complex and time-consuming to get database and system dependencies correct.
It would help a great deal to have histogram outputs to look at. On the
positive side, the hardware generally started much quicker, and for
example LVDS links were up within 12 hours. The improved infrastructure
Lab 12 makes life much easier.
Norman commented that many people worked very hard and long
during the tests
– but the rate of progress is not yet fast enough to meet our schedule.
Hardware schedule -
Tony Gillman (slides)
A first part-populated PPM should become available in September
2003, for final checks on CPMs and JEMs. The remaining tested PPMs for slice
tests could be available by
end-December. (We should be asking now about test software for the PPMs and
PPM firmware for the RODs.)
The 9U ROD programme for slice tests will be lengthy (>12 months for
tested modules), so it is essential to get brainstorming on the specification
and the PDR underway
immediately. (At least two 9U RODs are needed for slice tests; others could be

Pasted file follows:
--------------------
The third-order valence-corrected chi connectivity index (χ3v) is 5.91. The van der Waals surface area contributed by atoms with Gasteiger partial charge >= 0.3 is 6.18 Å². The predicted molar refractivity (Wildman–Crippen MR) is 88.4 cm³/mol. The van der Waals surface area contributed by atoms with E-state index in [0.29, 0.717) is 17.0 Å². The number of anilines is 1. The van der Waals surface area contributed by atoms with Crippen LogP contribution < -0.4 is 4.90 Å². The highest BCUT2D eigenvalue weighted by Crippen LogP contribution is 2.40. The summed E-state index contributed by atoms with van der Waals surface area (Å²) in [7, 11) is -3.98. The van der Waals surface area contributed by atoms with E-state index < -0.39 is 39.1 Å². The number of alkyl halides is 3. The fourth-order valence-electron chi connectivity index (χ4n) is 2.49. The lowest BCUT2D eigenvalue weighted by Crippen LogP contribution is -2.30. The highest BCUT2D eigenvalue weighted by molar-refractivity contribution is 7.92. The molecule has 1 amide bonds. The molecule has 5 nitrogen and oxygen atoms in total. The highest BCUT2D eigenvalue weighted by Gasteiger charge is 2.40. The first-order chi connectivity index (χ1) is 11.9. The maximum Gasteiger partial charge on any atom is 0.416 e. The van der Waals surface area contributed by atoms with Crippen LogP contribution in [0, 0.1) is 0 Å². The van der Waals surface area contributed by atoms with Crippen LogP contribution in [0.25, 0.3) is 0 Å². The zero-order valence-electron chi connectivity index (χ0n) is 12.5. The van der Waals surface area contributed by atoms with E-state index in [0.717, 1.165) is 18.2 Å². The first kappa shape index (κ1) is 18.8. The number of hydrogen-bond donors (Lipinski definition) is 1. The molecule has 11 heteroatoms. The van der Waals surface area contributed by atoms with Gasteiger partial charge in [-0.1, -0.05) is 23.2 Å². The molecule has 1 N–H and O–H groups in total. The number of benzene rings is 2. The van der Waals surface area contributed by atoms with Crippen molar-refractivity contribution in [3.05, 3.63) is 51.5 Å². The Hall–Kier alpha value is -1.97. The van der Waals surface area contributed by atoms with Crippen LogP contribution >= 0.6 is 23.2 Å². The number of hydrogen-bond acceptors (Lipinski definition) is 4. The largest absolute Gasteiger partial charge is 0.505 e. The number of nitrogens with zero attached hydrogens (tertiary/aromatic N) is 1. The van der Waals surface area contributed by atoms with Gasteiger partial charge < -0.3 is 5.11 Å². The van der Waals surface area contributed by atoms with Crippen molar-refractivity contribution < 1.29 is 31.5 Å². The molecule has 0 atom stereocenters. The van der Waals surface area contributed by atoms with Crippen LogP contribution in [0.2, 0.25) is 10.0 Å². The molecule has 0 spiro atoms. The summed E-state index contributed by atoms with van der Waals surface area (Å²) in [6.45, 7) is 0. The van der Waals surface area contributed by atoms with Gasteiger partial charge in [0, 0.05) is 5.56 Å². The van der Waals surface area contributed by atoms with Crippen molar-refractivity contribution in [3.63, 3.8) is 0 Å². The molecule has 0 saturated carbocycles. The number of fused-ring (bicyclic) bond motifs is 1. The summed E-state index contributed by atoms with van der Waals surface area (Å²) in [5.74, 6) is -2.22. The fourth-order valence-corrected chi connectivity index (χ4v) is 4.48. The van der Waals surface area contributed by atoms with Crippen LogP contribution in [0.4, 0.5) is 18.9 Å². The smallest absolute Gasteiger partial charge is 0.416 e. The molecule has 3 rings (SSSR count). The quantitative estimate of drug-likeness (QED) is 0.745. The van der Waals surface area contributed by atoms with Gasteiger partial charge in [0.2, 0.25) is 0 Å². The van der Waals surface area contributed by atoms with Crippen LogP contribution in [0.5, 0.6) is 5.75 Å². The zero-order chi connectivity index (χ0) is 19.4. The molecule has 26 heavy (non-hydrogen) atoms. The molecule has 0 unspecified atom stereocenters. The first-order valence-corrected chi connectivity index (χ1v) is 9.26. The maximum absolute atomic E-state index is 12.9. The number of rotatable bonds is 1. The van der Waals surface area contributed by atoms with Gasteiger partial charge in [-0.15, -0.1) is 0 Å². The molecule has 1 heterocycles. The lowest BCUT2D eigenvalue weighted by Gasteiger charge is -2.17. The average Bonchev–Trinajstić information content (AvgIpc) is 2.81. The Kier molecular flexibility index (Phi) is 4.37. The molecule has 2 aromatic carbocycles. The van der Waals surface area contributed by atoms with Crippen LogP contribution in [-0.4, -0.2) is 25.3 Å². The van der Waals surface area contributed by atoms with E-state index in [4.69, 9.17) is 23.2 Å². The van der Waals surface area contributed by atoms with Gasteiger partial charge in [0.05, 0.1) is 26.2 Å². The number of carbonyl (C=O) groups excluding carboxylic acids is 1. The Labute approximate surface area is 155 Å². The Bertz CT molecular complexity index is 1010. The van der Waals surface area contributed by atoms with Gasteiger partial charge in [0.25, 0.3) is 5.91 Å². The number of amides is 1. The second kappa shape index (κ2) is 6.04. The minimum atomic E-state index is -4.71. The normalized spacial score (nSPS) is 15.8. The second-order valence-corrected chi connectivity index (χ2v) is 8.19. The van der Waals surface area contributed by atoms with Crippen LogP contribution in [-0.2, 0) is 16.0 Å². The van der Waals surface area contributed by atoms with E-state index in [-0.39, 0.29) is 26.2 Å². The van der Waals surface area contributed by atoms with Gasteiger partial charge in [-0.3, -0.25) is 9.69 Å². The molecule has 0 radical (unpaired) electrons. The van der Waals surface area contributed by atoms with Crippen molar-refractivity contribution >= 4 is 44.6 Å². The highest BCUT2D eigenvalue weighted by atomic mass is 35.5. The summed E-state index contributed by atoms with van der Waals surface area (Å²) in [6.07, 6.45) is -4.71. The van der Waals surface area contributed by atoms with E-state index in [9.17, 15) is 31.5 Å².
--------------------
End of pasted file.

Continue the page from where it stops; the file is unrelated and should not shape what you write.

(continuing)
Slice tests will be a programme of continuous evolution –
series of interfacing tests with two versions of both CPMs and JEMs –
concluding with tests using final-design modules (CPMs and JEMs) in
April to June 2004.
One month into this final slice-tests phase, module design
iterations could start.
Final Design Reviews and Production Readiness Reviews could follow
at 1-month intervals. (Note that the schedule presented does not yet show beam
tests in 2004.)
Staggered production of modules could start in October 2004,
until March 2005.
Preprocessor installation and integration with calorimeters still need to be
worked out in detail, but will be from May 2005 to July 2006.
Details of the CP and JEP test programmes also need to be worked
CP and JEP installation and integration with PPr will be complete by
Final tests of the full calorimeter trigger system must be completed by
October 2006, ready for the cosmic-ray run starting in November 2006 – this
42 months away.
The first very tight milestone is the start of the extensive module
PRR process in only 14 months from now ...
Online and offline software
- Alan Watson (slides)
TrigT1Calo has now been extended to include all algorithms (Ed) and noise
in trigger towers (Alan). Integration with the calorimeter towers is still
not complete, so HLT TDR studies are being carried out with the Atrig-like
trigger tower simulation. Threshold sharpness and trigger rates have been
studied using DC1 data, and the results are comparable to, or in some cases